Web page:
GEORGI DIMITROV SPRANG from obscurity to worldwide fame in spring 1933, when the Nazis burnt the Reichstag. an institution of the Weimar Republic that stood in the way of their total control over the state. The German authorities arrested the stooge Marinus van der Lubbe, who had, probably at Goering's instigation, actually set fire to the building, and for good measure three Bulgarian Communists as well, Georgi Dimitrov and his Trotskyist comrades. Vasil Tanev ind Blagoi Popov.T he three men had felt safer in Hitler's Germany than in Bulgaria, where they would have I been arrested and murdered. Ironically, Dimitrov, accused of I masterminding the Reichstag fire, was already under sentence I of death for an atrocity that he had not committed: blowing UD I the cathedral in Sofia and, with it, a substantial number of Bulgaria's political elite.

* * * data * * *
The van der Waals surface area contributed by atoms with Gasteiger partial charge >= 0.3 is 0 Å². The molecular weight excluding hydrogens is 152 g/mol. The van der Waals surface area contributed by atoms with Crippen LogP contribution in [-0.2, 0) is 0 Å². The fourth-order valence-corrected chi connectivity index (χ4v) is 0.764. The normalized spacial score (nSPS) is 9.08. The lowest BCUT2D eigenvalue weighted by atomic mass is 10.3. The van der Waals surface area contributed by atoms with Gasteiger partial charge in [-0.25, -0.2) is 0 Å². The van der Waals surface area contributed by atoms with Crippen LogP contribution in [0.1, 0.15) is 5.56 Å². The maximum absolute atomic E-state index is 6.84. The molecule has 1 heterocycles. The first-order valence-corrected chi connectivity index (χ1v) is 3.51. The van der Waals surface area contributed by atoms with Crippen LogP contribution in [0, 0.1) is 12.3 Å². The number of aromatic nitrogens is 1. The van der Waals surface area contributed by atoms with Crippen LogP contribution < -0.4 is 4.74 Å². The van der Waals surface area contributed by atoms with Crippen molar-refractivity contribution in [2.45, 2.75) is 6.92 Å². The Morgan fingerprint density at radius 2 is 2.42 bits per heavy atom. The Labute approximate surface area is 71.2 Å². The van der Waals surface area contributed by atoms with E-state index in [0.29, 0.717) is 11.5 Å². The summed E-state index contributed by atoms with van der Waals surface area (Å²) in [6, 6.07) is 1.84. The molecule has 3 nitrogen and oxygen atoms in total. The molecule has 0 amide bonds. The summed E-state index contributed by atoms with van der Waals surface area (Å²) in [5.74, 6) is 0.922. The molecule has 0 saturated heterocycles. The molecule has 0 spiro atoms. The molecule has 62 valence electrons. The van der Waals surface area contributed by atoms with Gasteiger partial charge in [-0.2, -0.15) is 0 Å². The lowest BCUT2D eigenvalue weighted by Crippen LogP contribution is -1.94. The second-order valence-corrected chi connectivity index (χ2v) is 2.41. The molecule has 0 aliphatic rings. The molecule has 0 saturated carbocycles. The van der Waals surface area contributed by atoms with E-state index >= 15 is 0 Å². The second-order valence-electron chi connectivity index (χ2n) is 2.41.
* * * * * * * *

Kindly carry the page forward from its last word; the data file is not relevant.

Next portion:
1n Leipzig and Berlin, through the autumn of 1933, Dimitrov defended himself with such vigour that he won the admiration of the world. He forced (or rather induced) Goebbels and Goering to make cynical and self-incriminating statements hm the witness box, so that Dimitrov seemed the accuser, not the defendant, and